(3) 180 ml of titanium chloride were reacted by slow addition (under argon) of 380 ml of ethanol with constant stirring. After the addition was complete, the solution was diluted to a final volume of 1000 ml with ethanol.
(4) 277 ml tetraethylorthosilicate, 600 ml ethanol, 55 ml deionized water, and 4 ml HCl (37%) were mixed. The solution was diluted to a final volume of 1000 ml.
(5) The following ingredients were mixed in the order shown, however, as noted above, the order of combination is not critical.
After aging, the following additions were made but need not be added in any particular order:
A UV absorbing, H-layer solution was formed as in Example 1. Steps (1) to (4) were identical to those described in Example 1.
(5) The following ingredients were mixed in the order shown, however, as noted above, the order of combination is not critical.
After aging, the following additions were made but need not be added in any particular order:
An L-layer solution was formed by mixing 119 ml ethanol, 67 ml TEOS, 40 ml deionized water, and 1 ml HCl (37%) with stirring at room temperature. During stirring at room temperature, the viscosity was measured every hour. When the viscosity reached a value of 3.0-3.2 centistokes the solution was diluted to a final volume of 1000 ml with ethanol. This solution formed a coating having a refractive index of 1.45.
An M layer solution was formed as follows:
(1) 277 ml tetraethylorthosilicate, 600 ml ethanol, 55 ml deionized water, and 4 ml HCl (37%) were mixed. The solution was diluted to a final volume of 1000 ml.
(2) 180 ml of titanium chloride were reacted by slow addition (under argon) of 380 ml of ethanol with constant stirring. After the addition was complete, the solution was diluted to a final volume of 1000 ml with ethanol.
(3) 86 ml of Solution (1) of this Example were mixed with 79 ml of Solution (2) of this Example and then diluted with ethanol to a final volume of 1000 ml.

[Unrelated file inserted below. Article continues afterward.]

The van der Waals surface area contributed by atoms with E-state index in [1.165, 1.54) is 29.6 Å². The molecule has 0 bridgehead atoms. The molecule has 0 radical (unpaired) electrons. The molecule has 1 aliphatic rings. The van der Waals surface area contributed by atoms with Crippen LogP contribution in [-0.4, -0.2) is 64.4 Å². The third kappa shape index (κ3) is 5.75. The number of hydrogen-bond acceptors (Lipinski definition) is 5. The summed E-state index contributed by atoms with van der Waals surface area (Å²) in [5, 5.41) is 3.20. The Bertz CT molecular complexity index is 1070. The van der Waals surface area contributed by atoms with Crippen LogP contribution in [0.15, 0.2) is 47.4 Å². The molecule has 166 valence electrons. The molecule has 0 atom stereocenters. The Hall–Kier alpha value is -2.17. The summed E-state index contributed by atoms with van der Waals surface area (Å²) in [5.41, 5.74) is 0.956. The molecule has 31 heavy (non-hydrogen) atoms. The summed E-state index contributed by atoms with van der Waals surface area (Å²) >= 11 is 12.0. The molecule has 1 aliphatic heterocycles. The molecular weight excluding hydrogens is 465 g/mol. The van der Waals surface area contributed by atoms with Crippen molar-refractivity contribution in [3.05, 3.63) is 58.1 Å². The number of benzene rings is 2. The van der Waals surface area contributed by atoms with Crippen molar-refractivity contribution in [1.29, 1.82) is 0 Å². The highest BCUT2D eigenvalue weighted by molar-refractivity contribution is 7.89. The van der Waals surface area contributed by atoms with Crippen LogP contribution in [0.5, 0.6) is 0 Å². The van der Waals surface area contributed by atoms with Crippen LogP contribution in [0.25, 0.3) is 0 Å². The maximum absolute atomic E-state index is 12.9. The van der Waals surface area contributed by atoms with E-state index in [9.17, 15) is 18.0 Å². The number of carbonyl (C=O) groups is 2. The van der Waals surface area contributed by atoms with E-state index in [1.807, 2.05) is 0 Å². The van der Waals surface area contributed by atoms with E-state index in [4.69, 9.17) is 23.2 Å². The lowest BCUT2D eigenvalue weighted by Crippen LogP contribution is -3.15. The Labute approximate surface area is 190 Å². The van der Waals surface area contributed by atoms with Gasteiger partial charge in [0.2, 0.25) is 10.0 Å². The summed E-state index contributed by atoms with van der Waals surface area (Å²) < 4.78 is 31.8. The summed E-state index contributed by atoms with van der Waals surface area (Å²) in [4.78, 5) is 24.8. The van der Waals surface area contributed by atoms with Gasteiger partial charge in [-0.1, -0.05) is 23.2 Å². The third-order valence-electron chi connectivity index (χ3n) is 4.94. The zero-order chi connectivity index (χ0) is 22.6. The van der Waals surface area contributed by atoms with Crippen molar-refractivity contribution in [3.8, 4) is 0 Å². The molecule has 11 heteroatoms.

This solution formed a coating having a refractive index of 1.80.
A three-layer anti-reflective, UV absorbing coating was applied to both sides of a 2 mm thick piece of soda-lime float glass, using the M solution described in Example 4, the UV absorbing H solution described in Example 1, and the L solution described in Example 3. A cleaned piece of glass was first dipped in the M solution and withdrawn vertically at a rate of 6.4 mm/sec. The glass was subsequently dried in an oven for 6 minutes at 170° C. After the glass cooled to room temperature, it was dipped into the H solution and withdrawn vertically from that solution at a rate of 7.5 mm/sec.
The glass was then heated in a furnace to a temperature of 430° C. in 2 hours, held at 430° C. for 1 hour, and finally cooled slowly (over 3 hours) to room temperature. After cooling, the glass was dipped in the L solution and withdrawn vertically at a rate of 8.0 mm/sec. The glass was again heated in a furnace to 430° C., following the same heating and cooling profile as before. Reflectivity of the coated glass sample was measured, at normal incidence, over the range 425 to 675 nm, and the average reflection was found to be 0.96%. Transmission was measured over the range 300 to 450 nm, and the sample was found to block 89.7% of the UV in the 300-380 nm region. These results are shown graphically in
As can be seen from the above data, the particular systems and techniques of the present invention provide a low cost, sol-gel derived, antireflective, UV-blocking glass product having good cosmetic appearance and mechanically stable surfaces. In one embodiment, the invention provides a method for altering the transmission of visible light through a multi-layer antireflective coating by the novel inclusion of colloidal gold to attain optimal color balance of transmitted light. Such a coating may be applicable to glass to be used for picture framing by reducing the degree of yellow cast imparted to framed artwork by the UV-absorbing layer.
It will be appreciated by those skilled in the art that changes could be made to the embodiments described above without departing from the broad inventive concept thereof. It is understood, therefore, that this invention is not limited to the particular embodiments disclosed, but it is intended to cover modifications within the spirit and scope of the present invention.